Jimmie Garopollo always seems to be under pressure, on the field and off. (AP photo/Tony Avelar


Whoops. Just got a calendar alert. As you know, we are contractually obligated to write about Jimmie Garoppolo at regular intervals, and this was a reminder that it is time for another check in.

Luckily, a great deal of pick and shovel work has already been done. Last week, writing in The Athletic, analyst David Lombardi did a deep dive into all things Jimmie.

I recommend it. It is comprehensive, thoughtful, and frankly way over my head. I know I should be interested in Garoppolo’s AY/A (adjusted yards per attempt) compared to his CPAE (completion percentage above expectation.) I simply lack the football brainpower to appreciate that kind of data.

However, there are some neat little nuggets that are worth considering. For starters, much of it supports the view here, which is that Jimmie G is perfectly fine and has the potential to be better. We cite, once again, the stat from analyst Bucky Brooks, who pointed out that Garopollo was the only NFL QB to be in the top five in yards per attempt (8.4), passing touchdowns (27) and completion percentage (69.1).

Barring something unforeseen, I think the 49ers have (and have paid) their franchise quarterback for years to come. Lombardi touts Garopollo’s 2019 season as “arguably the best full season by a 49ers QB since Jeff Garcia.”

So, Jimmie G haters, we start there.

Which is not to say that there aren’t some rough edges. One stat that jumps out is that Garoppolo fumbled ten times last season. That’s way too many. And we will discuss the pass rush in a bit, but rushed or not, the QB has to protect the pumpkin. Definitely a place for improvement.

However, Garopollo is also praised for his hang-in-there ability. I was making fun of it earlier, but the stat for completion percentage above expectation is a good indicator of a quarterback who is containing his happy feet and getting the throw off under pressure. So it can be double-edged. He hangs in there to make a play but then leaves himself open to having the ball batted out of his grasp.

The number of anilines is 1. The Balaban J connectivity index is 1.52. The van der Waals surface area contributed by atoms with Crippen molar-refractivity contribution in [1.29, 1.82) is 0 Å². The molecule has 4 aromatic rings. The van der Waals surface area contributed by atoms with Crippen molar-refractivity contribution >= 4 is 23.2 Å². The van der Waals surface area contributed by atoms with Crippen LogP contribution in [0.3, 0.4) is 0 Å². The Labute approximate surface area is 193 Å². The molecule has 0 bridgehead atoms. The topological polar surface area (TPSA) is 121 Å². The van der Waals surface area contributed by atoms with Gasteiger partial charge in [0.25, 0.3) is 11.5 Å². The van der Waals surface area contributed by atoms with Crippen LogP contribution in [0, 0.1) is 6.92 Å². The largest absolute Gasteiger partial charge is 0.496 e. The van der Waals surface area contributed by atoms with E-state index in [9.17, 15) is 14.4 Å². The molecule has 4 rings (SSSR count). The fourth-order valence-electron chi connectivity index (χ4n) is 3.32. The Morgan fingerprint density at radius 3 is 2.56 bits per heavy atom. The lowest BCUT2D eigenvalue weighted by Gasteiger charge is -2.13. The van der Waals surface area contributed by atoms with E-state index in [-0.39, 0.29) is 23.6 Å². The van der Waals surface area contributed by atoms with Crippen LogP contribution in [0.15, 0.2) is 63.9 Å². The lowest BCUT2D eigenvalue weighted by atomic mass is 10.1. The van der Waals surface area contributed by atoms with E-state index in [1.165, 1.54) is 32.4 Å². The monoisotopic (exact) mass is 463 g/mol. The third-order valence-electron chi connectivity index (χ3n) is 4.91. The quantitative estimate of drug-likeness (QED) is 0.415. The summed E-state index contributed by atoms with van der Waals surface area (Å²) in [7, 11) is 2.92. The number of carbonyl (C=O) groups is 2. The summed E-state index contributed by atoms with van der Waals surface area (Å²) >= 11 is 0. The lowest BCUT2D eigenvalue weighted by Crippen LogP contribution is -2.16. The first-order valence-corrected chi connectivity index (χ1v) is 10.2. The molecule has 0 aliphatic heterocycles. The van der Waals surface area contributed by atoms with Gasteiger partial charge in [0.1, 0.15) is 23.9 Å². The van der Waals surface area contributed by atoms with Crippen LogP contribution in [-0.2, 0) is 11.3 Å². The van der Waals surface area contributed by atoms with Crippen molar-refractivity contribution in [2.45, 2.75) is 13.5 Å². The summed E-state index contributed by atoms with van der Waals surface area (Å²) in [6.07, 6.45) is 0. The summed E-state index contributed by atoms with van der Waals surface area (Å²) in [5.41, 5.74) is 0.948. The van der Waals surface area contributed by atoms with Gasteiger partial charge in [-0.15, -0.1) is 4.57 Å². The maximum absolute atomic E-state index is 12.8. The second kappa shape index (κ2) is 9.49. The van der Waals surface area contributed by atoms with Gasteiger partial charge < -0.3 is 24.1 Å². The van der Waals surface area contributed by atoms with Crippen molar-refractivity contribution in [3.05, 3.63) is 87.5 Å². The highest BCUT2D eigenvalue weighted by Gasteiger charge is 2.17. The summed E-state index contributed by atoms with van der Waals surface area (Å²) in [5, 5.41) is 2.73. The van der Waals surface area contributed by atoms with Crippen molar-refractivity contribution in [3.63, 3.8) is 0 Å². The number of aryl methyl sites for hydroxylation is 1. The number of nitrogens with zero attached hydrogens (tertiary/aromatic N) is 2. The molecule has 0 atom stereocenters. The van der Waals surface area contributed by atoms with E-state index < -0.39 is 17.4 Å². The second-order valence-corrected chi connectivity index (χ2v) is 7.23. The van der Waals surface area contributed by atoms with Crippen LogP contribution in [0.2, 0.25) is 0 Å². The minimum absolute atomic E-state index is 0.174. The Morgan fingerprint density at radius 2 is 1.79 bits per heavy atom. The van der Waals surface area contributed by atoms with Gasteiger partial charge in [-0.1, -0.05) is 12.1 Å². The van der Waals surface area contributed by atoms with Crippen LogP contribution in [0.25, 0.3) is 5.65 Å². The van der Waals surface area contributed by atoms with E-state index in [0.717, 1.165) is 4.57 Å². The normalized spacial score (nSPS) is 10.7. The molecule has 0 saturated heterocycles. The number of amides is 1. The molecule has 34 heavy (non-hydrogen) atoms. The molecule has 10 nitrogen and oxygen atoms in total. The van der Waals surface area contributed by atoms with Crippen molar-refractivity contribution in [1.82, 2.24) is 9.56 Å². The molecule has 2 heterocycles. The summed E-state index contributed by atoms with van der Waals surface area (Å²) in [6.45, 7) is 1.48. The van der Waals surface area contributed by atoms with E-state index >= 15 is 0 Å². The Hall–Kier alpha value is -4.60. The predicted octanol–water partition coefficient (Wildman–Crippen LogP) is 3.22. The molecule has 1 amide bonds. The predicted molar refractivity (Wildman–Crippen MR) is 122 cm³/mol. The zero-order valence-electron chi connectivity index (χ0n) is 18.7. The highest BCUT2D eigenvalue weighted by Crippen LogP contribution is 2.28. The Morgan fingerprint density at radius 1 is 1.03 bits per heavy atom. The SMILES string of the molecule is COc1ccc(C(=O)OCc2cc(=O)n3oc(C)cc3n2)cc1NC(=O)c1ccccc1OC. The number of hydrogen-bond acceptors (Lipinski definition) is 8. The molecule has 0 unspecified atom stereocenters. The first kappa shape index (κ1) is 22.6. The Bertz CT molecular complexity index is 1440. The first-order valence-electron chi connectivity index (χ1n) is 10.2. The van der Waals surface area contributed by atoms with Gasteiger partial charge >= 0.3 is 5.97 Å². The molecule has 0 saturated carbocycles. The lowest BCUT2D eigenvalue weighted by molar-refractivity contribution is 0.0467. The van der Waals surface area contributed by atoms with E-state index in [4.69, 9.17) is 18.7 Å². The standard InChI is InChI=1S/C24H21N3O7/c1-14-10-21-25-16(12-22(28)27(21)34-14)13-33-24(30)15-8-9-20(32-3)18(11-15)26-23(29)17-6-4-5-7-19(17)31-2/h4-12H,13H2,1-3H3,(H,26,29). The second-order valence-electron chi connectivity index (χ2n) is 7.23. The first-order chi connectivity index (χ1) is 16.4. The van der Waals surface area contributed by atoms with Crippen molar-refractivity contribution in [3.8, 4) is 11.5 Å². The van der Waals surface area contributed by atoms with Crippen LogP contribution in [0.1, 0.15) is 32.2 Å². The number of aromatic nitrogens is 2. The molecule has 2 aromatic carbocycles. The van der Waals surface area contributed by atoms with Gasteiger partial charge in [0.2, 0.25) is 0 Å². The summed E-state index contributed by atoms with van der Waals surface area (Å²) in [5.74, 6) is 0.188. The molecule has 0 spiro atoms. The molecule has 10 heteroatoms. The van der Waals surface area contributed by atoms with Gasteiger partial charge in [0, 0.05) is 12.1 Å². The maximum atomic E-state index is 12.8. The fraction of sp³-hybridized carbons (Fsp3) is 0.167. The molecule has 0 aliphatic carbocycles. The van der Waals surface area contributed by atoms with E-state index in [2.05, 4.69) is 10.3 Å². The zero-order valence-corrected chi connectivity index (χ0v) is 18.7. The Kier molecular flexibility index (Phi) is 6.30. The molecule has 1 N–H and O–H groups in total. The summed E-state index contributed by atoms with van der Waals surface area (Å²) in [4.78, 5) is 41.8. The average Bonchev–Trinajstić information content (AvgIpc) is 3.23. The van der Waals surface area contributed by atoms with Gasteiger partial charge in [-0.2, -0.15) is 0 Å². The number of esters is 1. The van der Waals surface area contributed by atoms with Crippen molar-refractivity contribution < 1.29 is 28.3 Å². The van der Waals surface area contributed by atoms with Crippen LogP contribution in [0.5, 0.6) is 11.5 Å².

The story only briefly mentions Garoppolo’s most polarizing flaw — the what-was-he-looking-at interception. Again, poor passes are often a function of a pass rush. But hey, QB’s get rushed. That’s the job description. You have to be able to locate the window and make the throw. Thirteen interceptions last year and several balls that clanked off a defender’s hands. That can be improved.

We’re hearing some hopeful talk about improved mobility, now that Garopollo is a year removed from ACL surgery. And that may happen. The general rule rough is that slow people don’t generally get faster. But we will see. Improved agility could be helpful and that can be trained.

Some Lombardi numbers confirm what you’ve probably already thought. Doesn’t it seem that Garoppolo makes most of his throws over the middle? Yep. NFL Next Gen Stats says 63 percent of his attempts were between the numbers. That’s fine, although it is worth saying that the chances of an interception, or a deflected pass that is intercepted, are higher there than along the sidelines.

But the throw-over-the-middle reliance is significant in another way. It means that the pass rush up the middle has to be contained. As legendary NFL general manager Bill Polian said recently on the “Move the Sticks” podcast, “quarterbacks don’t like having people at their feet.” That, he opined, was why an interior pass rush might be even more effective than edge rushers.

The interior rush affects Garoppolo in two ways. First, they are in his face, or at his feet, throwing off the timing of the play or even sacking him for a loss. And second — think Chris Jones batting down that fourth-quarter pass in the Super Bowl — an interior rush shuts down throwing lanes.

And on top of that, Lombardi points out that center Weston Richburg was injured and lost for the season and guard Mike Person struggled with a neck injury all year. (He has since retired.)

So the middle of the field, where Garoppolo makes his living, was compromised by a less than healthy offensive line. And that leads to another stat that raised some eyebrows on this side of the keyboard. Garopollo was sacked 36 times last year. Only 13 quarterbacks had more. And that’s just the regular season. Counting the playoffs, the number was 40.

That’s a lot. Remember in 2016 when Raiders’ quarterback Derek Carr was only sacked 16 times all year? Getting hit like that takes a toll. You can bet the 49ers hope for less of a toll when the season begins again.

All of which seem to paint a pretty fair picture of Garoppolo. He’s young and has been given the keys to the offense (also the bank account.) He’s a tough guy, willing to stand and deliver. But that can work against him if he waits too long and creates a fumble.

His reliance on passes over the middle is effective — 69 percent completion rate — but can also end up putting the ball in crowded places on the field, which rarely works out well over time. And a weakened offensive line played right into a worst-case scenario where pressure up the middle disrupted favorite routes.

That pretty much sums it up, with the addition of one stat from last year:  Garoppolo took the 49ers to the Super Bowl. Other than the 49ers and the Chiefs, in 2020, there are 30 NFL teams looking for the guy who can do that.



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